Scientists discover second gene for disorder described by Darwin

protein component inside the cell must crosslink with two identical sister molecules in order to throw the switch that relays the message.

According to Zonana's hypothesis, a mutation affecting the external portion of the protein would wipe out the signal-binding activity of one gene product, but the presence of a second normal gene could compensate for the loss. This type of mutation would require a defective gene from each parent in order to produce abnormal development. However, if the mutation affects the internal portion, the result is similar to the "one bad apple spoiling the barrel" phenomenon. The defective piece of protein inside the cell could bind up functional sister molecules, essentially short-circuiting the switch mechanism and aborting the message to the nucleus. In this scenario, the mutated gene dominates the role of the normal gene.

This is not the only interesting genetic aspect of hypohidrotic ectodermal dysplasia. How can the ED1 gene on the X-chromosome and the DL gene on chromosome 2 produce essentially the same disorder? Again, says Zonana, the answer may lie in the projected structures of the protein products. The proteins coded by the ED1 and DL genes bear similarities to a signaling molecule (the ED1 protein) and its receptor (the DL protein). The researchers propose that both proteins may interact with one another as part of a continuous molecular pathway--a mutation affecting either protein interrupts the pathway, leading to the same developmental abnormalities.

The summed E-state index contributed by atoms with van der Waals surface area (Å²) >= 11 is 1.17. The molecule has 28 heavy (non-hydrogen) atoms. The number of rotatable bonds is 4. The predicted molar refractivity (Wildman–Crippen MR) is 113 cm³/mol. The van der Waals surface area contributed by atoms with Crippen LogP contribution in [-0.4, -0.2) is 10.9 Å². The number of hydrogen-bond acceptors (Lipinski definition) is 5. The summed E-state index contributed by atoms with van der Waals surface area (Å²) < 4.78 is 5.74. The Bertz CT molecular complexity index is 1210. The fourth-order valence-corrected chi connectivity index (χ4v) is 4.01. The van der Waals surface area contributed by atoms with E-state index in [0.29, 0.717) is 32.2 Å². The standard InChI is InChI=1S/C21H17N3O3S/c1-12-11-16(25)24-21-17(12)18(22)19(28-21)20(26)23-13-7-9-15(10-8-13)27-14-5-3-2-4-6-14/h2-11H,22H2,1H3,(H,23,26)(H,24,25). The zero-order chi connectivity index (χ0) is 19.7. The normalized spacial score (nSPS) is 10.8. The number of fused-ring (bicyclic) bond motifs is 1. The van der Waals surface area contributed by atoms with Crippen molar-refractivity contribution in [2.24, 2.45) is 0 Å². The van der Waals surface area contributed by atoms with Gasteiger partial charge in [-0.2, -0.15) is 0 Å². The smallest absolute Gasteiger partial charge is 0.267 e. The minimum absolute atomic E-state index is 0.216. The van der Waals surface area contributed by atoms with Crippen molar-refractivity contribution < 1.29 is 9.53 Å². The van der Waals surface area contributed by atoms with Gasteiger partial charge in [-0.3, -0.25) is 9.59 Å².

Yet, even with the discovery of the DL gene, the hypohidrotic ectodermal dysplasia story is still evolving. Not all of the families screened for a defective DL gene had mutations, therefore it appears that additional gene(s) await discovery. Zonana and other researchers are presently hot on the trail of a human gene that is the equivalent of the mouse "crinkled" gene, which lies on mouse chromosome 13 and also produces ectodermal dysplasia-like symptoms. <

Contact: Wayne Little
NIH/National Institute of Dental and Craniofacial Research

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